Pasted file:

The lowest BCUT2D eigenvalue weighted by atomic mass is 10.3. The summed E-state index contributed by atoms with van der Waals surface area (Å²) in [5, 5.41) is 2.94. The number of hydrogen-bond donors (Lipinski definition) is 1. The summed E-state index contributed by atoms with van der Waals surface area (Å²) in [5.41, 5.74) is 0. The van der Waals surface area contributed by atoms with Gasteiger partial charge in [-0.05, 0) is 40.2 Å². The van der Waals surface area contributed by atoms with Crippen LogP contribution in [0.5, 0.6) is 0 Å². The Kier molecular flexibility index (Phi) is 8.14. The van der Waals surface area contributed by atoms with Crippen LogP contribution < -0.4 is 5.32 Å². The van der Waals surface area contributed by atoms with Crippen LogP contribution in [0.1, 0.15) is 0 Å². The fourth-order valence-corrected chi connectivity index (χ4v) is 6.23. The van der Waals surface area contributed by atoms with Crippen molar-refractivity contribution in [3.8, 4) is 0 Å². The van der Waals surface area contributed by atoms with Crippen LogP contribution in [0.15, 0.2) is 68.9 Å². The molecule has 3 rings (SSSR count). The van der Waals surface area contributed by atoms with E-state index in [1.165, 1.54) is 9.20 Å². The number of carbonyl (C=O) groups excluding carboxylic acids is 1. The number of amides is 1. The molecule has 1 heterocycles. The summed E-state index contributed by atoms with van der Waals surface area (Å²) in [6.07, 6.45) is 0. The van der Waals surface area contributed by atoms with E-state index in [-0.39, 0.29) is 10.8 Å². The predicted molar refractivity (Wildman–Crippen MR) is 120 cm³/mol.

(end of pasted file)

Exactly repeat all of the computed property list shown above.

The lowest BCUT2D eigenvalue weighted by atomic mass is 10.3. The summed E-state index contributed by atoms with van der Waals surface area (Å²) in [5, 5.41) is 2.94. The number of hydrogen-bond donors (Lipinski definition) is 1. The summed E-state index contributed by atoms with van der Waals surface area (Å²) in [5.41, 5.74) is 0. The van der Waals surface area contributed by atoms with Gasteiger partial charge in [-0.05, 0) is 40.2 Å². The van der Waals surface area contributed by atoms with Crippen LogP contribution in [0.5, 0.6) is 0 Å². The Kier molecular flexibility index (Phi) is 8.14. The van der Waals surface area contributed by atoms with Crippen LogP contribution < -0.4 is 5.32 Å². The van der Waals surface area contributed by atoms with Crippen LogP contribution in [0.1, 0.15) is 0 Å². The fourth-order valence-corrected chi connectivity index (χ4v) is 6.23. The van der Waals surface area contributed by atoms with Crippen molar-refractivity contribution in [3.8, 4) is 0 Å². The van der Waals surface area contributed by atoms with Crippen LogP contribution in [0.15, 0.2) is 68.9 Å². The molecule has 3 rings (SSSR count). The van der Waals surface area contributed by atoms with E-state index in [1.165, 1.54) is 9.20 Å². The number of carbonyl (C=O) groups excluding carboxylic acids is 1. The number of amides is 1. The molecule has 1 heterocycles. The summed E-state index contributed by atoms with van der Waals surface area (Å²) in [6.07, 6.45) is 0. The van der Waals surface area contributed by atoms with E-state index in [-0.39, 0.29) is 10.8 Å². The predicted molar refractivity (Wildman–Crippen MR) is 120 cm³/mol.